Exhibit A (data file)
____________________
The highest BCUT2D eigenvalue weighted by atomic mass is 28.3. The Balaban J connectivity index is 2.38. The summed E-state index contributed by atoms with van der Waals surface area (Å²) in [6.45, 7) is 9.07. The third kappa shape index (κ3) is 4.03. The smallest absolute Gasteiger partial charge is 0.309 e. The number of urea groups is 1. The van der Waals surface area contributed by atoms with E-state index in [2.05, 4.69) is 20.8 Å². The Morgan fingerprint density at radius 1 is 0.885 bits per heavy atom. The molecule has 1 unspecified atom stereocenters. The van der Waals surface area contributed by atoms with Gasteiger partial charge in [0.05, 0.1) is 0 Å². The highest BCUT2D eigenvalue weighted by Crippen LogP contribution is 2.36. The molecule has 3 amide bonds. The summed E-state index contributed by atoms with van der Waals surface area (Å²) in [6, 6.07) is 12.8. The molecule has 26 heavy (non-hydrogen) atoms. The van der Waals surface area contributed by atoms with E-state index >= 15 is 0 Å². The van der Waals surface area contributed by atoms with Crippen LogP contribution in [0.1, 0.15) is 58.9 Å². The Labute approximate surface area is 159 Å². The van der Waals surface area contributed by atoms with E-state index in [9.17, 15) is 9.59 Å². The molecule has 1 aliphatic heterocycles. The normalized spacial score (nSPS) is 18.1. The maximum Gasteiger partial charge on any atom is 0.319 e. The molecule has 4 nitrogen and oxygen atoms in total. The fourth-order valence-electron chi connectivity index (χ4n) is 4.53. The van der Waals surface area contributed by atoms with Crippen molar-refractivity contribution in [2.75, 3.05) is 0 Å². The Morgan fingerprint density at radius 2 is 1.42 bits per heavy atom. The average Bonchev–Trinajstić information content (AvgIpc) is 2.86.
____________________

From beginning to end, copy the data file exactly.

The highest BCUT2D eigenvalue weighted by atomic mass is 28.3. The Balaban J connectivity index is 2.38. The summed E-state index contributed by atoms with van der Waals surface area (Å²) in [6.45, 7) is 9.07. The third kappa shape index (κ3) is 4.03. The smallest absolute Gasteiger partial charge is 0.309 e. The number of urea groups is 1. The van der Waals surface area contributed by atoms with E-state index in [2.05, 4.69) is 20.8 Å². The Morgan fingerprint density at radius 1 is 0.885 bits per heavy atom. The molecule has 1 unspecified atom stereocenters. The van der Waals surface area contributed by atoms with Gasteiger partial charge in [0.05, 0.1) is 0 Å². The highest BCUT2D eigenvalue weighted by Crippen LogP contribution is 2.36. The molecule has 3 amide bonds. The summed E-state index contributed by atoms with van der Waals surface area (Å²) in [6, 6.07) is 12.8. The molecule has 26 heavy (non-hydrogen) atoms. The van der Waals surface area contributed by atoms with E-state index >= 15 is 0 Å². The van der Waals surface area contributed by atoms with Crippen LogP contribution in [0.1, 0.15) is 58.9 Å². The Labute approximate surface area is 159 Å². The van der Waals surface area contributed by atoms with E-state index in [9.17, 15) is 9.59 Å². The molecule has 1 aliphatic heterocycles. The normalized spacial score (nSPS) is 18.1. The maximum Gasteiger partial charge on any atom is 0.319 e. The molecule has 4 nitrogen and oxygen atoms in total. The fourth-order valence-electron chi connectivity index (χ4n) is 4.53. The van der Waals surface area contributed by atoms with Crippen molar-refractivity contribution in [2.75, 3.05) is 0 Å². The Morgan fingerprint density at radius 2 is 1.42 bits per heavy atom. The average Bonchev–Trinajstić information content (AvgIpc) is 2.86.